A pilgrimage destination
Because New York has long been the global centre for art, and because New York is in all likelihood still to this day the global centre for collecting contemporary art and the art market, the city’s museum of modern and contemporary art, Moma, has become – thanks to its permanent collection- a kind of secular temple and pilgrimage destination, like India’s Taj Mahal or the Eiffel Tower in Paris.
It also remains a serious exhibition venue seeking to put forward major shows on the era and ideas surrounding the creative output of the 20th and 21st centuries.
Series of expansion project
Ever since it opened in 1929 it has benefited from a series of expansion projects, the last of which took place in 2004 and was overseen by the architect Yoshio Tanigushi. You might have thought that after that the museum would slip into comfortable torpor for a while. But you’d be wrong.
In 2010 Moma bought the neighbouring American Folk Art Museum. From 15 June Moma was closed to reopen on 21 October with an additional 3700m2.
450 million $ project
This is a 450-million-dollar project by the architects Diller Scofidio + Renfro. The fifth- and fourth- and second-floor galleries, will “offer a deeper experience of art” according to the press release.
All of the inaugural exhibitions will be drawing mainly from the permanent collections.
Patricia Phelps de Cisneros,Thelma Golden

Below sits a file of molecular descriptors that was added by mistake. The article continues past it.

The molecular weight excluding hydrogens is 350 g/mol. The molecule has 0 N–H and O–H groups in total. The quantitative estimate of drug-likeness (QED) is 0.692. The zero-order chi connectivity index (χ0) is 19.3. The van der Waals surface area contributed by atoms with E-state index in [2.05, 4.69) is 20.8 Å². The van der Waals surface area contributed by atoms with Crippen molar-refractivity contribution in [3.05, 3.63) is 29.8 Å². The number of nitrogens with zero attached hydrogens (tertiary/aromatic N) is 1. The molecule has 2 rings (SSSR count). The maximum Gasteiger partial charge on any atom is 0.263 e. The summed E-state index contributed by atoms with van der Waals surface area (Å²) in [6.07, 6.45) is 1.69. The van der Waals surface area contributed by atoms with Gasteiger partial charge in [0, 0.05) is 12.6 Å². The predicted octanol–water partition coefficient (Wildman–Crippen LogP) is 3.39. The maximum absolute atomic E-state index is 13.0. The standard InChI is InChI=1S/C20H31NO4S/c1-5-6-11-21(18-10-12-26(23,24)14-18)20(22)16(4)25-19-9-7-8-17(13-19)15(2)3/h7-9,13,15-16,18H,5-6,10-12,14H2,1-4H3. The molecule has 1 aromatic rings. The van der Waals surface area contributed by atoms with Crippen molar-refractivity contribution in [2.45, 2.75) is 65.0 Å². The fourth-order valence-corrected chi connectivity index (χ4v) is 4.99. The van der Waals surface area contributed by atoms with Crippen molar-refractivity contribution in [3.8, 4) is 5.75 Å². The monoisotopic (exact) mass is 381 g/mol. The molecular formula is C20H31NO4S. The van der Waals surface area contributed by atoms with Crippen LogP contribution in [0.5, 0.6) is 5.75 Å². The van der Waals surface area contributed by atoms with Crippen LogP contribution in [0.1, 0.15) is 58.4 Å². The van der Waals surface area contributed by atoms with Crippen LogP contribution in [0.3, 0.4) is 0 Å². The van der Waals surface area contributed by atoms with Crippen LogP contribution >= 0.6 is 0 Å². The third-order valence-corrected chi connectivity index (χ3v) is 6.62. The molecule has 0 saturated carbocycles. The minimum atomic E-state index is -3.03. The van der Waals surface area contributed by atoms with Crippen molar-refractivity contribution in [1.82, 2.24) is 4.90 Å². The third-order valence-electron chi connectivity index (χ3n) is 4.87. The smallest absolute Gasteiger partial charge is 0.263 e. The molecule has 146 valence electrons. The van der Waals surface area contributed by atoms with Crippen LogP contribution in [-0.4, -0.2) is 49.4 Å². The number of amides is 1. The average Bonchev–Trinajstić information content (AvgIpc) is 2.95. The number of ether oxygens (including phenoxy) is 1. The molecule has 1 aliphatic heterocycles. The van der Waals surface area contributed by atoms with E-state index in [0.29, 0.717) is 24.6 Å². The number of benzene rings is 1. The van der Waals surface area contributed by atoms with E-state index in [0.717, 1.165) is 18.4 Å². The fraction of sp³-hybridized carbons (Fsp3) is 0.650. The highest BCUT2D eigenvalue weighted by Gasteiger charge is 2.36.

They will be featuring a selection of donations from the sprawling Patricia Phelps de Cisneros collection of Latin American art (until March 2020), an exhibition dedicated to the American artist known for his performances, William Pope.L (until January 2020), and another to the artist born in 1926 in Los Angeles Betye Saar, which takes as a starting point perhaps his most famous work, “Black Girl’s Window” from 1969, a 5-year partnership with the Studio Museum in Harlem and its director Thelma Golden (see the report on her), a new space dedicated to performances and experiments, and another to allow visitors to interrogate and navigate through the heart of the collection…
More and more
Seen from France, with its fairly static current museum climate, we could say that Moma and its management as embodied by Glenn Lowry want more and more, and could end up annexing a good part of the area.
And in their implicit competition with Centre Pompidou they seem to want to be the best in the world. But Glenn Lowry refutes such an objective.
“We are not in competition. There are simply too many works from our collections that remain hidden. With 200,000 pieces, the largest twentieth-century collection assembled to this day, it’s almost criminal to keep it out of sight. Until last June 1,400 works from the permanent collection were exhibited as opposed to 2,500 from October.”
As part of the program, therefore, the new formula of multidisciplinary displays that mix painting, drawing, sculpture, film, architecture, photography will present “a more complex story in which the visitor makes up their own mind,” but there will also be a turnover of the exhibits on show across 20 rooms every six months.
Silverman, Pigozzi, Daled
The aim is to entice visitors towards the permanent collections enriched by donations and recent purchases, like the collection of 800 Fluxus pieces from Gilbert Silverman from Detroit, the 50 from the contemporary African art collector Jean Pigozzi (watch a video of the collector), or of conceptual art from the 1960s and 70s from the Belgian Herman Daled…
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